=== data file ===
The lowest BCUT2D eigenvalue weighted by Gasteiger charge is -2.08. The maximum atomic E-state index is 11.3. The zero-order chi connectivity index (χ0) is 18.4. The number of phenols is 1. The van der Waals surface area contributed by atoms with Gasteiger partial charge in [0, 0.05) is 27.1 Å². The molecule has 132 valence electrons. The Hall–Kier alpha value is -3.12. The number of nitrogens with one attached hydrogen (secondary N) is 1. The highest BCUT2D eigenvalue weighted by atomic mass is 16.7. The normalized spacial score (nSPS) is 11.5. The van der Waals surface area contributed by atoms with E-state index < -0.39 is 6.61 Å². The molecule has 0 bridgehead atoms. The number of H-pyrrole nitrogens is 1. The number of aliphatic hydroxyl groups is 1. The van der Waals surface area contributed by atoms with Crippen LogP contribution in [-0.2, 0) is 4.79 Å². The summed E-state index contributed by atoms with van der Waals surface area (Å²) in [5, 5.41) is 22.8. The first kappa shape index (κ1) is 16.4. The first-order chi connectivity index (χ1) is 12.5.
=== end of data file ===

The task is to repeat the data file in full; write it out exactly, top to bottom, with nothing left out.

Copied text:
The lowest BCUT2D eigenvalue weighted by Gasteiger charge is -2.08. The maximum atomic E-state index is 11.3. The zero-order chi connectivity index (χ0) is 18.4. The number of phenols is 1. The van der Waals surface area contributed by atoms with Gasteiger partial charge in [0, 0.05) is 27.1 Å². The molecule has 132 valence electrons. The Hall–Kier alpha value is -3.12. The number of nitrogens with one attached hydrogen (secondary N) is 1. The highest BCUT2D eigenvalue weighted by atomic mass is 16.7. The normalized spacial score (nSPS) is 11.5. The van der Waals surface area contributed by atoms with E-state index < -0.39 is 6.61 Å². The molecule has 0 bridgehead atoms. The number of H-pyrrole nitrogens is 1. The number of aliphatic hydroxyl groups is 1. The van der Waals surface area contributed by atoms with Crippen LogP contribution in [-0.2, 0) is 4.79 Å². The summed E-state index contributed by atoms with van der Waals surface area (Å²) in [5, 5.41) is 22.8. The first kappa shape index (κ1) is 16.4. The first-order chi connectivity index (χ1) is 12.5.